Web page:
Passiflora foetida

Family : Passifloraceae

Text © Pietro Puccio


English translation by Mario Beltramini


Passiflora foetida is a tropical climber with 2-5 cm flowers and edible fruits © Giuseppe Mazza

Passiflora foetida is a tropical climber with 2-5 cm flowers and edible fruits © Giuseppe Mazza

The species is native to Antigua and Barbuda, Argentina, Bahamas, Belize, Bolivia, Brazil, Chili, Colombia, Costa Rica, Cuba, Dominica, Ecuador, El Salvador, French Guyana, Grenada, Guadaloupe, Guatemala, Guyana, Hispaniola, Honduras, Jamaica, Martinique, Mexico (Chiapas, Chihuahua, Coahuila, Colima, Guanajuato, Guerrero, Hidalgo, Jalisco, Mexico, Michoacan, Morelos, Nayarit, Nuevo Leon, Oaxaca, Puebla, Queretaro, San Luis Potosi, Sinaloa, Sonora, Tabasco, Tamaulipas, Veracruz, Yucatan and Zacatecas), Nicaragua, Panama, Paraguay, Peru, Puerto Rico, St. Lucia, St. Vincent and Grenadines, Surinam, Trinidad and Tobago, Uruguay, USA (Arizona and Texas) and Venezuela, where it grows at the edges of the humid forests, along the banks of the water streams, rocky slopes and disturbed areas up to about 1000 m of altitude.

The name of the genus is the combination of the Latin terms “passio, -onis” = passion and “flos, -oris” = flower with reference to the structure of the flower where the first Spanish missionaries did see the instruments of the Passion of Christ; the name of the species is the Latin adjective “foetidus, a, um” = fetid, stinking, with reference to leaves’ smell.

Common names: fit weed, love-in-a-mist, love-in-a-mist passionflower, mossy passionflower, running pop, stinking granadilla, stinking passionflower, stinking passionfruit, wild passionfruit, wild water-melon (English); Marie-goujat (French); maracujà da pedra, maracujà de cobra, maracujà de lagartinho, maracujà de cheiro (Portuguese-Brazil); bombillo, clavellín blanco, injito colorado, granadilla de culebra, granadilla silvestre, parchita de culebra, pasiflora hedionda, tagua-tagua (Spanish); Stinkende Grenadille (German).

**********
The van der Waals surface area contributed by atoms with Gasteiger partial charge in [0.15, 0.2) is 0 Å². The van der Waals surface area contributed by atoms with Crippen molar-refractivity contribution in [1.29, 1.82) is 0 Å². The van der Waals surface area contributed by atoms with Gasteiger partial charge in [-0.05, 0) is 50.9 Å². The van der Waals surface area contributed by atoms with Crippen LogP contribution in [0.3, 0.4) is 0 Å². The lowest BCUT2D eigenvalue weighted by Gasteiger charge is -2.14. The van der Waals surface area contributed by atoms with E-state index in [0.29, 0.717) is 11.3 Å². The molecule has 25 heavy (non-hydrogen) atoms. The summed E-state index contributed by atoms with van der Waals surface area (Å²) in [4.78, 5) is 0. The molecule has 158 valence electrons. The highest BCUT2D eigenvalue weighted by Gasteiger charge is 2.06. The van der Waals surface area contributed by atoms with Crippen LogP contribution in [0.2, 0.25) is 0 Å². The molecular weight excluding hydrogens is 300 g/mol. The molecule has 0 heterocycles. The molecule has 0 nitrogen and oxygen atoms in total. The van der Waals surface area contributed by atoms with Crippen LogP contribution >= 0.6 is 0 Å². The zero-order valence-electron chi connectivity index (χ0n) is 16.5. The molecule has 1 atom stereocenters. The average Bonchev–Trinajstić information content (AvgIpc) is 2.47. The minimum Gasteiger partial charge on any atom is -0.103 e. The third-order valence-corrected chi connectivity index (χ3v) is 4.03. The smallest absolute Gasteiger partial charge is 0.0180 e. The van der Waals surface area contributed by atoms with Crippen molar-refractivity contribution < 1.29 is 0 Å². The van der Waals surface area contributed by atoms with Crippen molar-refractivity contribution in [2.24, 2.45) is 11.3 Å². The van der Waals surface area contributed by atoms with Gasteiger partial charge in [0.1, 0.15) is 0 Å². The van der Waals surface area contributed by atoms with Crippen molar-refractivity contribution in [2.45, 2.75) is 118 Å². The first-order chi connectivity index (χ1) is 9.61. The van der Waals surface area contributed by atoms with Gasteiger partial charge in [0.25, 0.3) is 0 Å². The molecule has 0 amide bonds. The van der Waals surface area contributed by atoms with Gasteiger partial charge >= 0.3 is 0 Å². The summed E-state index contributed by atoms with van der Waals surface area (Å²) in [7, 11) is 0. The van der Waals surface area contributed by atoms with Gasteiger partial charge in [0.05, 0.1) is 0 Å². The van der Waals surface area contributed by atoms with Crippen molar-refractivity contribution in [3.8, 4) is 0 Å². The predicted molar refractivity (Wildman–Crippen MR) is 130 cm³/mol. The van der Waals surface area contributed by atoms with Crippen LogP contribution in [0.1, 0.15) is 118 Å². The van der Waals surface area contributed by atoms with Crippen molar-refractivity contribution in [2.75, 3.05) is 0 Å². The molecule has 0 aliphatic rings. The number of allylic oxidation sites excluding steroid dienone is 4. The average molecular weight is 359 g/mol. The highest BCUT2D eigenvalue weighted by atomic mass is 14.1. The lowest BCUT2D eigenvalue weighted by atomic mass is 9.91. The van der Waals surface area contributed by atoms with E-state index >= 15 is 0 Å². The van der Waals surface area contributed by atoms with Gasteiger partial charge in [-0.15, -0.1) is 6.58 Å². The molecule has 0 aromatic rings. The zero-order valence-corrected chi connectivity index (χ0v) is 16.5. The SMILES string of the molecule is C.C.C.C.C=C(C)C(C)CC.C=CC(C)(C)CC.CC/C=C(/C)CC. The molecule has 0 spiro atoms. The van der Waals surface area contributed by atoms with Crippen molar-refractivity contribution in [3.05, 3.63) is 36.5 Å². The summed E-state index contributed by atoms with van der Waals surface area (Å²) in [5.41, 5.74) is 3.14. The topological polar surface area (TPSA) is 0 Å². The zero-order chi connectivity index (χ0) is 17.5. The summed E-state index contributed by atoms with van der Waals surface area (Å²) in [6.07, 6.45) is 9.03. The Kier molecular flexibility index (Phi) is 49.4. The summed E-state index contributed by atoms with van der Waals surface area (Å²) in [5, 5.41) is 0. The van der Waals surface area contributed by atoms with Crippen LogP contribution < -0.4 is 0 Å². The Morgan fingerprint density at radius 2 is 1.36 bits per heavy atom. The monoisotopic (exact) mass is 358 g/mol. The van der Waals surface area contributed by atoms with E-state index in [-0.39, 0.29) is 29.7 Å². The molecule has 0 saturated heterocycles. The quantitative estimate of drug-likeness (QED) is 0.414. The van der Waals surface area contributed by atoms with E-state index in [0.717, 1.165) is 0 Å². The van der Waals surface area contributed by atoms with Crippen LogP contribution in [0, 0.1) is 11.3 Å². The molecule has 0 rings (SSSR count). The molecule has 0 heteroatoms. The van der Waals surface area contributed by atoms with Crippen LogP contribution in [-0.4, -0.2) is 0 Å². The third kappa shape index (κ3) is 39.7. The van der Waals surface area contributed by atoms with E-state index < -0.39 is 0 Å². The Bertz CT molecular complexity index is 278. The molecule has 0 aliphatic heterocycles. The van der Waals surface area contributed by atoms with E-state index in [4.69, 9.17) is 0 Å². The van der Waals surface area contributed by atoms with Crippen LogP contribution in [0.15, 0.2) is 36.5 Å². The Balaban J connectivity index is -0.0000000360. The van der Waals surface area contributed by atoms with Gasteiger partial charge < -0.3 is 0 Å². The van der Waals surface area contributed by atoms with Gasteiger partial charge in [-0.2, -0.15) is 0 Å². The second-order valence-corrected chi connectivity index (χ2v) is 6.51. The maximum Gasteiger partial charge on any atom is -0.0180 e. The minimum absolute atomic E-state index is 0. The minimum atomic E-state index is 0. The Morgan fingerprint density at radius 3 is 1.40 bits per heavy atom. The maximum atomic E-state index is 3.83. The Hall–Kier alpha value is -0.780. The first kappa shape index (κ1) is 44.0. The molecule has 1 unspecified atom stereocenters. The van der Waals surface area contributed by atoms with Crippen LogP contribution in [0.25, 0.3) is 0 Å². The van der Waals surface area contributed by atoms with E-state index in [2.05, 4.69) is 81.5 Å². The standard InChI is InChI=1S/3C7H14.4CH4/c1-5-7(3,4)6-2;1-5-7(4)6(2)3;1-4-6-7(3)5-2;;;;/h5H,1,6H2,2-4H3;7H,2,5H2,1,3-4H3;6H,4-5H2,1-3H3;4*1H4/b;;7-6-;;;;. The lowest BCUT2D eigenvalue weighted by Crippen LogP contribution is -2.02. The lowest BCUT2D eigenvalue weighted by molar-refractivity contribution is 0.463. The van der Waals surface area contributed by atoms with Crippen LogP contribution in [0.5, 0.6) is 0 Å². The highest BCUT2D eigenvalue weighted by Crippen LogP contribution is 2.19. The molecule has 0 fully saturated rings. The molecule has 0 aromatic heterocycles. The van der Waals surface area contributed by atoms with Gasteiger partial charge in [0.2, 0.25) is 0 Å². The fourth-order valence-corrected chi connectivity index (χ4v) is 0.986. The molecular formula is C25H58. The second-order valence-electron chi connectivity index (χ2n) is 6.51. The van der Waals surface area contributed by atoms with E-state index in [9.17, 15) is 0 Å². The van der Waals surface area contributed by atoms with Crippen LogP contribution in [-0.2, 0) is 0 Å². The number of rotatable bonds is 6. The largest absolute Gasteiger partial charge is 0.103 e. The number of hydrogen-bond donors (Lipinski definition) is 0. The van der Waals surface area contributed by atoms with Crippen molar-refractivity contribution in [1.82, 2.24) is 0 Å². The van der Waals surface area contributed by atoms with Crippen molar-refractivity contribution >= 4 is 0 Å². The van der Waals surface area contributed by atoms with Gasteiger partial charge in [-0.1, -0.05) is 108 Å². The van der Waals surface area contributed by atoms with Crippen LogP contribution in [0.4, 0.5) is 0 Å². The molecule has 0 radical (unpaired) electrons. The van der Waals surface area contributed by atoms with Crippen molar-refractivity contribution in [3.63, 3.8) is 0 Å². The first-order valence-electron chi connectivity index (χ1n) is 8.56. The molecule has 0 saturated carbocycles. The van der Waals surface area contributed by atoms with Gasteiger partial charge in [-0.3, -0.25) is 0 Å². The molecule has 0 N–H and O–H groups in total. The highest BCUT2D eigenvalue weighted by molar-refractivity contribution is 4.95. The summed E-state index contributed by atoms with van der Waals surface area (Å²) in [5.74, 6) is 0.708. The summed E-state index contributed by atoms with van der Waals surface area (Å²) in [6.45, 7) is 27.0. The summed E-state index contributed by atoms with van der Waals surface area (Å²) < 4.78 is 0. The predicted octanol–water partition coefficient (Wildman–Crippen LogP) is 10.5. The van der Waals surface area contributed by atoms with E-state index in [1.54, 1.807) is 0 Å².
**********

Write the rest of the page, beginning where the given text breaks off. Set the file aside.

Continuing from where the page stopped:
The Passiflora foetida L. (1753) is a perennial climbing species which anchors on the supports by means of tendrils produced at the axil of the leaves; it presents thin cylindrical stems, 2-5 m long, covered by thin yellowish sticky glandular hairs. The leaves, on an up 6 cm long petiole without glands, are alternate, hairy, 5-9 cm long and 3-8 cm broad, with 3-5 lobes quite variable as shape, with central lobe slightly longer than the lateral ones and entire or slightly toothed margins. The stipules (appendages at the base of the petiole having the task to protect the leaf during the first stages of development) are often deeply subdivided into filiform segments provided with apical glands; the leaves, when wrinkled, emit a pungent odour, considered by many unpleasant.

Hermaphrodite flowers, axillar, solitary, of 2-5 cm of diameter, of white, pink or purple colour, on a 3-6 cm long peduncle, subtended by three prominent bracts of pale green colour, 1-3-pinnate with filiform segments provided with apical glands, corolla with 5 ovate-oblong sepals and 5 oblong or oblong-lanceolate petals slightly shorter than the sepals, crown with two series of purple filaments with white extremity, about 1 cm long.

The wrinkled leaves have pungent odour. They are poisonous but with medicinal virtues © Giuseppe Mazza

The wrinkled leaves have pungent odour. They are poisonous but with medicinal virtues © Giuseppe Mazza